Neoadjuvant IO Yields Deep Responses in Head and Neck Cancer

Neoadjuvant IO Yields Deep Responses in Head and Neck Cancer

Preoperative checkpoint inhibition led to deep responses in select patients with head and neck squamous cell carcinoma (SCC) with mostly human papillomavirus (HPV)-negative disease, a small, single-arm study found.

Among 29 evaluable patients included in the IMCISION trial, 31% achieved a near pathologic complete response (pCR) when treated with two courses of anti-PD-1 nivolumab (Opdivo) with or without ipilimumab (Yervoy), a CTLA-4-directed immune checkpoint inhibitor, reported Lotje Zuur, MD, PhD, of the Netherlands Cancer Institute in Amsterdam.
Patients achieving near pCR, defined as primary tumor shrinkage of at least 90%, had a 14-month recurrence-free survival (RFS) rate of 100%, she said at the 2020 European Society for Medical Oncology (ESMO) virtual congress.
This survival benefit was significantly greater than patients with lesser responses in the study, which included another 31% of patients with responses ranging from 20% to 89%, as well as a historical cohort of more than 100 patients treated with extensive surgery (P

“Seventy percent of head and neck cancer patients present with advanced-stage disease and need for high intensive standard of care with a relatively poor overall survival,” said Zuur, highlighting the need for more effective and less “mutilating” strategies.
In some patients, responses were seen at the primary site but not in the lymph nodes, while sometimes the reverse played out.
“Whether these are true immune responses or a delayed response to immunotherapy that would show with increased courses of [immune checkpoint blockade] we do not know at this point of time,” said Zuur. She noted that this is of clinical importance, as future trials may be designed to study de-escalation in patients with a near pCR after neoadjuvant checkpoint blockade.
“The IMCISION regimen of nivolumab with or without ipilimumab is safe and an effective neoadjuvant regimen,” Zuur concluded.
Percentage change in total lesion glycolysis on FDG-PET identified patients with a near pCR, she said.
Translational research from the trial showed that combined positive score, tumor mutational burden, and pretreatment hypoxia gene expression did not predict response to therapy. On-treatment decreases in hypoxia gene expression, however, and on-treatment increases in endothelial cells were both correlated with major pathologic responses, and pretreatment COSMIC AID/APOBEC mutational signatures were enriched in patients with near pCRs.
Researchers also found increased CD8- and CD3-positive cells in these excellent responders, though she cautioned that this was not corrected for multiple testing.
For context, ESMO-invited discussant Christian Simon, MD, of Lausanne University Hospital in Switzerland, pointed out that neoadjuvant studies with chemotherapy have also yielded near pCRs in the 30% range, and pointed to recent U.S. findings with similar results using the same checkpoint combination.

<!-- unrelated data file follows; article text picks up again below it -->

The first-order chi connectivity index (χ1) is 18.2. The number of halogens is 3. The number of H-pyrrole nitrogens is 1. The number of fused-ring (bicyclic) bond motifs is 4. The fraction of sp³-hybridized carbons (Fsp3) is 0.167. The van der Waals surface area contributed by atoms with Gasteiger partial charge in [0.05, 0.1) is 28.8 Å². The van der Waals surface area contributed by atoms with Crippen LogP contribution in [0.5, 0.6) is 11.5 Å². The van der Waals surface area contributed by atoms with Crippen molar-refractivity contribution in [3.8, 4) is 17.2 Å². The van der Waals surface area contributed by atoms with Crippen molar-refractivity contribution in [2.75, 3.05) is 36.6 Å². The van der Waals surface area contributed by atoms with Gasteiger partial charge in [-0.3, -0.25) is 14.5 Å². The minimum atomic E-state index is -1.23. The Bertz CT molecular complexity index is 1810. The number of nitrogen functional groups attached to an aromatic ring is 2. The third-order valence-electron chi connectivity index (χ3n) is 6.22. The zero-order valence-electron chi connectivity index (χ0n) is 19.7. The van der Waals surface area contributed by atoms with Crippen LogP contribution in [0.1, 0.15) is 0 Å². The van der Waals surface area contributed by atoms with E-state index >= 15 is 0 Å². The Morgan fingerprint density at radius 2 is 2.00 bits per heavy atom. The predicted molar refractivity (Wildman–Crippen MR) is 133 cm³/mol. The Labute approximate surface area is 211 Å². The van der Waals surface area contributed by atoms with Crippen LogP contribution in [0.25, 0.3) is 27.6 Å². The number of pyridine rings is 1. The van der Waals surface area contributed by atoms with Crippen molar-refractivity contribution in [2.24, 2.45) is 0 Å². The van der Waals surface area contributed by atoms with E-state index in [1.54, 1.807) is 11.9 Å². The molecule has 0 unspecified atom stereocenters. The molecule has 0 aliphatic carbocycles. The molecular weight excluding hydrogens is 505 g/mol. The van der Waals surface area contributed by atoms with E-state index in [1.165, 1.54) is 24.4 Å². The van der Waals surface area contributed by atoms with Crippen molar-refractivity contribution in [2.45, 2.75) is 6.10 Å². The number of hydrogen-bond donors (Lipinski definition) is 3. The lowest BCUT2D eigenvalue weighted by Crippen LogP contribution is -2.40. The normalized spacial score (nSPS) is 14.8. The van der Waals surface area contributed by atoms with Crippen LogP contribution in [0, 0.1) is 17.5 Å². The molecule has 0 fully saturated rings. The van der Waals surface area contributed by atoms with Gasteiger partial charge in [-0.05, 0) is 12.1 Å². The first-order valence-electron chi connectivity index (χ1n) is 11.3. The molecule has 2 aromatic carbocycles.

“The real big question is in the end, is neoadjuvant immunotherapy having a positive impact on overall survival?” said Simon, adding that past experience with chemotherapy trials failed to demonstrate that the impressive RFS in responders can lift survival in the overall population. Future will tell whether neoadjuvant immunotherapy will be able to do this.”
Study Details
The phase Ib/II IMCISION trial included 32 head and neck SCC patients with stage II-IVB disease undergoing curative or salvage surgery plus post-operative radiation therapy, 31 of whom were HPV-negative. In all, six participants received either nivolumab alone (240 mg on weeks 1 and 3) and 26 received nivolumab (same dose) plus ipilimumab (1 mg/kg on week 1), with surgery performed at week 5. The phase I portion of the trial included six patients for each treatment option, while the phase II expansion only used the combination.
In the end, three patients did not undergo surgery (one for progressive disease), making 29 evaluable for tumor response, which was assessed by FDG-PET at baseline and prior to surgery.
One patient receiving nivolumab monotherapy and eight of those receiving the combination had a near pCR.
Most patients had stage IVA-B disease (n=11), followed by stage III disease in eight patients and stage II disease in three. Ten patients were undergoing salvage surgery for recurrent disease, six of whom had received prior chemoradiotherapy.
Grade 3/4 immune-related adverse events (AEs) were reported in 12 patients (38%), and included colitis, pericarditis, thyroiditis, lymphopenia, and rash, as well as increased alanine aminotransferase, gamma-glutamyl transferase, and alkaline phosphatase. Toxicities were manageable, said Zuur, and surgery was not delayed in any patient due to immune-related AEs.

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    Ian Ingram joined MedPage Today in 2018 as Deputy Managing Editor, and covers oncology for the site.

Disclosures

The study was funded by Bristol-Myers Squibb (BMS).

Zuur disclosed being a principal investigator (PI) for PI-initiated BMS trials.

Simon disclosed relevant relationships with Merck, Roche, and Pfizer.

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